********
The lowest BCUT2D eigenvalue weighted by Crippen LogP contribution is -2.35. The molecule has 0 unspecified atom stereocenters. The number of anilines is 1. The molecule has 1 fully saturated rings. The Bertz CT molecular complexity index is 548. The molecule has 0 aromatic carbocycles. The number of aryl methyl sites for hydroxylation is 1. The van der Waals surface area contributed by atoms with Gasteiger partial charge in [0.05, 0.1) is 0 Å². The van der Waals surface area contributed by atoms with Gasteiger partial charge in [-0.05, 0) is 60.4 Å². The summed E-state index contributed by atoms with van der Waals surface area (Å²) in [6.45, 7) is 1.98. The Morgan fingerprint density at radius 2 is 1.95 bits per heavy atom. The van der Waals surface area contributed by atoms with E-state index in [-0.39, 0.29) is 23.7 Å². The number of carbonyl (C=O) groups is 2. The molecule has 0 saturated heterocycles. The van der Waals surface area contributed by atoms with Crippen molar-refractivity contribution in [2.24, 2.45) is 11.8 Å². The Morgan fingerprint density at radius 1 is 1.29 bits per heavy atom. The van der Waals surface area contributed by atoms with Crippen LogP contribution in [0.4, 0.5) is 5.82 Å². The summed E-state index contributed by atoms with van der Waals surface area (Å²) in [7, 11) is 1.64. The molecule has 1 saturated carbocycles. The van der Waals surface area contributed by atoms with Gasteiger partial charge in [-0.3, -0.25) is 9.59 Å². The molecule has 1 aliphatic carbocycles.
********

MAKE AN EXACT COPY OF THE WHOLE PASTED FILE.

The lowest BCUT2D eigenvalue weighted by Crippen LogP contribution is -2.35. The molecule has 0 unspecified atom stereocenters. The number of anilines is 1. The molecule has 1 fully saturated rings. The Bertz CT molecular complexity index is 548. The molecule has 0 aromatic carbocycles. The number of aryl methyl sites for hydroxylation is 1. The van der Waals surface area contributed by atoms with Gasteiger partial charge in [0.05, 0.1) is 0 Å². The van der Waals surface area contributed by atoms with Gasteiger partial charge in [-0.05, 0) is 60.4 Å². The summed E-state index contributed by atoms with van der Waals surface area (Å²) in [6.45, 7) is 1.98. The Morgan fingerprint density at radius 2 is 1.95 bits per heavy atom. The van der Waals surface area contributed by atoms with E-state index in [-0.39, 0.29) is 23.7 Å². The number of carbonyl (C=O) groups is 2. The molecule has 0 saturated heterocycles. The van der Waals surface area contributed by atoms with Crippen molar-refractivity contribution in [2.24, 2.45) is 11.8 Å². The Morgan fingerprint density at radius 1 is 1.29 bits per heavy atom. The van der Waals surface area contributed by atoms with Crippen LogP contribution in [0.4, 0.5) is 5.82 Å². The summed E-state index contributed by atoms with van der Waals surface area (Å²) in [7, 11) is 1.64. The molecule has 1 saturated carbocycles. The van der Waals surface area contributed by atoms with Gasteiger partial charge in [-0.3, -0.25) is 9.59 Å². The molecule has 1 aliphatic carbocycles.